A lot or a little?
The parents' guide to what's in this movie.
What parents need to know
Parents need to know that Tru Confessions is a made-for-TV Disney movie that tugs on the heartstrings despite a hard-to-like lead character. Tru (Clara Bryant) is a self-absorbed teen with a developmental disabled twin brother, Eddie -- brilliantly played by a young Shia LaBeouf. The overall message is positive -- that we should love one another despite our differences -- but it is diluted by Tru's stroppy attitude, contempt for her parents, and focus on self-promotion. All these conflicting emotions will be challenging for sensitive kids to handle and there are some heart-wrenching moments watching Eddie struggle to understand different situations. There is also some bullying of Eddie -- a group of kids spit in his baseball cap and he is called "retard." Although in some ways this feels like an honest portrayal of life for a family with a disabled child, it's a shame that the abiding tone is one of negativity.
- Parents say
- Kids say
Tru Confessions is not only based on a book, but it's also heartwarming and more to spread tears about.
What's the story?
TRU CONFESSIONS follows the story of young teenager Tru (Clara Bryant) and her twin brother Eddie (Shia LaBeouf) who has a developmental disability. Tru wants to become a broadcast journalist and when the opportunity arises to enter a competition with a local TV channel she grabs it, deciding to make a documentary about Eddie. As she puts together her film, she is forced to examine her life and relationships, gradually beginning to appreciate how she feels about her parents, her brother, and the different ways in which they each cope with family life.
Is it any good?
LaBeouf is the shining star in this made-for-TV Disney movie from 2002, playing developmentally-disabled teen Eddie with warmth and authenticity. This tender performance is the movie's saving grace, although -- be warned -- it's also the source of several tear-jerking moments. As his twin sister Tru, Bryant puts in a solid performance, but unfortunately her character is so irritating it's difficult to warm to her. She's rude to her Mom, blames her Dad for working too hard, and loses her temper with her brother.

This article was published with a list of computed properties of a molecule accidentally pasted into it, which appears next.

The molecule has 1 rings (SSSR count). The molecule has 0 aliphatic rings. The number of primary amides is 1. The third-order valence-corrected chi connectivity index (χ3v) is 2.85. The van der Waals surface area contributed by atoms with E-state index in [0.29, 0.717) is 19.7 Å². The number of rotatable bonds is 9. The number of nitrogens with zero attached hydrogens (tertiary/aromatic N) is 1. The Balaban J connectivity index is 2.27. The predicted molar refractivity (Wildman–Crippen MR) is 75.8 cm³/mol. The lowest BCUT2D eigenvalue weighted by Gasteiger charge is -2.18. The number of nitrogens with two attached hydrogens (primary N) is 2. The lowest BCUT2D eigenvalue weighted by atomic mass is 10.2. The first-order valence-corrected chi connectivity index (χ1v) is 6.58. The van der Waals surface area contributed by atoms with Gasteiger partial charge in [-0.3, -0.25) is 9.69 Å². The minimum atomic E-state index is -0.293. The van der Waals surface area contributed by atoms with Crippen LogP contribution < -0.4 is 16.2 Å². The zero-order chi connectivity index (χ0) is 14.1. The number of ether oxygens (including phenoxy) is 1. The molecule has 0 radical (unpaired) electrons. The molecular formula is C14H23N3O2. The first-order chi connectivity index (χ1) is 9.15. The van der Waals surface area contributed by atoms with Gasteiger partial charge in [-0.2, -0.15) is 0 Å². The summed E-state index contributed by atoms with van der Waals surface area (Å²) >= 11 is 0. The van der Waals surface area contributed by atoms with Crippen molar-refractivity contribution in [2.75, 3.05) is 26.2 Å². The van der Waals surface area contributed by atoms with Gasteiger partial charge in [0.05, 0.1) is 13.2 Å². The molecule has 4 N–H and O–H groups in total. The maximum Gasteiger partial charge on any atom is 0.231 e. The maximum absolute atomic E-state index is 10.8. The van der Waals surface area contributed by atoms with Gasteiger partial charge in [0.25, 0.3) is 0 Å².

Perhaps Tru Confessions is meant to give an insight into the challenges of growing up with a disabled sibling, but her endless navel gazing, obsession with filming herself, and lack of appreciation for her comfortable home and loving family make Tru the kind of person you just can't feel sorry for. It's not all misery and self pity -- we see the loving bond between the siblings, and Tru does just about redeem herself by the end. But the constant flow of negative emotion prevents this well-intended story from bringing any real joy.
Talk to your kids about ...
Families can talk about how disability is portrayed in Tru Confessions. How are people with disabilities or who are "different" usually treated in TV and movies? Do you think movies do a good job of representing people with disabilities? Do you know anyone with a disability who has a story you'd like to see in a movie or on TV?
Discuss the relationship between Tru and Eddie. What role does Tru play in Eddie's life? Do you know anyone who is a young carer? What responsibilities do young carers have? How can this role be a positive experience as well as a challenge?
Talk to your kids about the benefits of writing a diary or making a video diary. How does it provide an opportunity to express yourself and make sense of your thoughts and feelings?
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